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Not sure what "parallel programing" means... but I have two thoughts of that

  1. Process A produces a certain number of child processes. Once process A finishes creating child processes, all the child processes run at the same time.

  2. Process A creates child process B, process B create another its child process C, process C create child process D, and so on... Once finished, all the processes with assigned tasks run at the same time.

Which one is the correct thought of parallel programming? Thanks for the help!

EDIT: I assume that running different programs at the same time requires multi-process?

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Either. So long as you have multiple things occurring simultaneously, then you have parallel computation. –  Oliver Charlesworth May 27 '12 at 18:59

3 Answers 3

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The term "parallel programming" is much more broad than merely "a process spawning child processes or threads". It can mean:

  1. A single process spawning a team of threads to do some work.
  2. A single process spawning a team of child processes to do some work.
  3. Multiple processes spawned independently to do cooperative computing on the same machine.
  4. Multiple processes spawned independently to do cooperative computing on different machines in a network.
  5. A single process communicating with a GPU that performs all the parallel computing.
  6. Any combination or nesting of the above.

Basically parallel programming is the act of writing applications or groups of applications that solve a problem in parallel. Threads, processes, etc. are just means to achieve this.

Consider this scenario: A large parallel text processing task taking place on a cluster. A master node issues commands to all its slave nodes to spawn processes for computation (global parallelism). Each process in turn spawns multiple threads/child processes to take advantage of local parallelism (multi-core/multi-processor nodes).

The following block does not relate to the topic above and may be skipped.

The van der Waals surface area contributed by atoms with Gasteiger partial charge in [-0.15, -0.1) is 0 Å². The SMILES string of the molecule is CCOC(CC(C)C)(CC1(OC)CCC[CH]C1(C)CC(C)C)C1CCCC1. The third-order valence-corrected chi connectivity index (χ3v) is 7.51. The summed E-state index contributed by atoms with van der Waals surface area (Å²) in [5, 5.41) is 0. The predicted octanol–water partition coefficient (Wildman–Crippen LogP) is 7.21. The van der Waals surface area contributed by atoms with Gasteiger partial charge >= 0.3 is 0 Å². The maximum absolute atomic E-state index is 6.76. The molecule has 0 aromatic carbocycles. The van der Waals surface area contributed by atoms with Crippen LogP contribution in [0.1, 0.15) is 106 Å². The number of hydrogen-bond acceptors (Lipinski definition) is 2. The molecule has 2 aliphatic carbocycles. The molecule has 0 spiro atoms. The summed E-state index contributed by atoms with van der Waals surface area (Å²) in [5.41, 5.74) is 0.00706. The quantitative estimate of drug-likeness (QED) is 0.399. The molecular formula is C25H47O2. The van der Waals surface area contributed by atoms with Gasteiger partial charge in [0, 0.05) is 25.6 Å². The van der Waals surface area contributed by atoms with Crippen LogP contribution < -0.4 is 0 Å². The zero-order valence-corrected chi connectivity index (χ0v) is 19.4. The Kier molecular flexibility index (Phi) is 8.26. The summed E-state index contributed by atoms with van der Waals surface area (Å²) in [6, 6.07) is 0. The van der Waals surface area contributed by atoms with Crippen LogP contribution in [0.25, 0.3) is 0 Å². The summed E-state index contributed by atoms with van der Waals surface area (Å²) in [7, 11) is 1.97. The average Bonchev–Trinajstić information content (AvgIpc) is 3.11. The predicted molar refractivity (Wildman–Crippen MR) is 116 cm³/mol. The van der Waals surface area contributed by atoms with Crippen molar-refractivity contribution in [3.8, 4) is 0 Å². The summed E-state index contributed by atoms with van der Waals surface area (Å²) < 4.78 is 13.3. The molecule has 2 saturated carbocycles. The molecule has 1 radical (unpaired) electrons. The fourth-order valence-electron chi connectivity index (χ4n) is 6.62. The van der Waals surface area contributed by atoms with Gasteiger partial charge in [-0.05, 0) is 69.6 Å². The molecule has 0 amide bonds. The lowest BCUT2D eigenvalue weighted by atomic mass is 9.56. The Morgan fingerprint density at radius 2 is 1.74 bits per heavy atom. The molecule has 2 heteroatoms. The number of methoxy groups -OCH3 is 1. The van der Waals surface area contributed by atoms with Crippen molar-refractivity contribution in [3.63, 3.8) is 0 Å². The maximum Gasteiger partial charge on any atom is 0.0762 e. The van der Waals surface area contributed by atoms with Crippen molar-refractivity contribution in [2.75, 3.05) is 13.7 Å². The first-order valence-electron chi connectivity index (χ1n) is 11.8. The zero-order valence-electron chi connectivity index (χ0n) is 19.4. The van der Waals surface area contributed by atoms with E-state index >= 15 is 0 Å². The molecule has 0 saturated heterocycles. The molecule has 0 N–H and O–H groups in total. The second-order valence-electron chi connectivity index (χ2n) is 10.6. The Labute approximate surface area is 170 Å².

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I would say that neither is the "correct thought of parallel programming", since scenario requires that the processes are executed simultaneously.

Parallelism is when tasks literally run at the same time (i.e. on a multicore processor). If all of your processes are forked/executed on a single core processor, then this would be considered concurrency, not parallelism.

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Your application (call it a "process") starts with some number of live threads, typically 1 in classic Unix and windows systems. Threads represent seperate demand-to-do-work.

Threads run in real or pseudo-parallel, depending on the number of available real CPUs, how the scheduler works, priorities, demands from other processes/threads on the same machine, or whether a thread is waiting for some interaction with another thread to complete. You should generally imagine them running in parallel regardless of how fast they individually make progress, or the policies of the scheduler.

At any moment, a thread may die (quit or suicide). Or, it may manufacture more threads for its process. So the number of threads a process owns is in general dynamic. (In most OSes, threads can also spawn other processes, but that just confuses the picture without adding anything really different).

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